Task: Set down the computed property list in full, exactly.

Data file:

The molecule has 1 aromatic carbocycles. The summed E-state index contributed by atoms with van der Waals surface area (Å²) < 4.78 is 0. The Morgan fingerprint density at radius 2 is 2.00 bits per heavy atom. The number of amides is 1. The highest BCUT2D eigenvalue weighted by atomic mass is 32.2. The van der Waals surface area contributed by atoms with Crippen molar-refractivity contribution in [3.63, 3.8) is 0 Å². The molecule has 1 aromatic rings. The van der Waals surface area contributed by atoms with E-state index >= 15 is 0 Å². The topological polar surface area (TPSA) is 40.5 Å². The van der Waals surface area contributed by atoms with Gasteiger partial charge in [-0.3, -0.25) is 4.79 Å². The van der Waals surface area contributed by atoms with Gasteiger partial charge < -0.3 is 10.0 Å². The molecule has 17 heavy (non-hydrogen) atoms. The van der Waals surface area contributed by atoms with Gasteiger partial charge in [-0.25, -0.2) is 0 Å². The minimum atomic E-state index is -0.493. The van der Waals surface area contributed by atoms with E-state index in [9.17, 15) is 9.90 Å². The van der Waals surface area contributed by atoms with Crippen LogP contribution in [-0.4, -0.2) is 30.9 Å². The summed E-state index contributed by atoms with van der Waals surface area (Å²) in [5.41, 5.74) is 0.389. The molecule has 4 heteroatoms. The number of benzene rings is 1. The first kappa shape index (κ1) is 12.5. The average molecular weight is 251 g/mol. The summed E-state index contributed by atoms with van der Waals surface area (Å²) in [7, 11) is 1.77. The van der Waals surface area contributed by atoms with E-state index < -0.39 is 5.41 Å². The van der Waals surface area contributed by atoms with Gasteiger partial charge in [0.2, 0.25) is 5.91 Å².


The molecule has 1 aromatic carbocycles. The summed E-state index contributed by atoms with van der Waals surface area (Å²) < 4.78 is 0. The Morgan fingerprint density at radius 2 is 2.00 bits per heavy atom. The number of amides is 1. The highest BCUT2D eigenvalue weighted by atomic mass is 32.2. The van der Waals surface area contributed by atoms with Crippen molar-refractivity contribution in [3.63, 3.8) is 0 Å². The molecule has 1 aromatic rings. The van der Waals surface area contributed by atoms with E-state index >= 15 is 0 Å². The topological polar surface area (TPSA) is 40.5 Å². The van der Waals surface area contributed by atoms with Gasteiger partial charge in [-0.3, -0.25) is 4.79 Å². The van der Waals surface area contributed by atoms with Gasteiger partial charge < -0.3 is 10.0 Å². The molecule has 17 heavy (non-hydrogen) atoms. The van der Waals surface area contributed by atoms with Gasteiger partial charge in [-0.25, -0.2) is 0 Å². The minimum atomic E-state index is -0.493. The van der Waals surface area contributed by atoms with E-state index in [9.17, 15) is 9.90 Å². The van der Waals surface area contributed by atoms with Crippen LogP contribution in [-0.4, -0.2) is 30.9 Å². The summed E-state index contributed by atoms with van der Waals surface area (Å²) in [5.41, 5.74) is 0.389. The molecule has 4 heteroatoms. The number of benzene rings is 1. The first kappa shape index (κ1) is 12.5. The average molecular weight is 251 g/mol. The summed E-state index contributed by atoms with van der Waals surface area (Å²) in [7, 11) is 1.77. The van der Waals surface area contributed by atoms with E-state index < -0.39 is 5.41 Å². The van der Waals surface area contributed by atoms with Gasteiger partial charge in [0.2, 0.25) is 5.91 Å².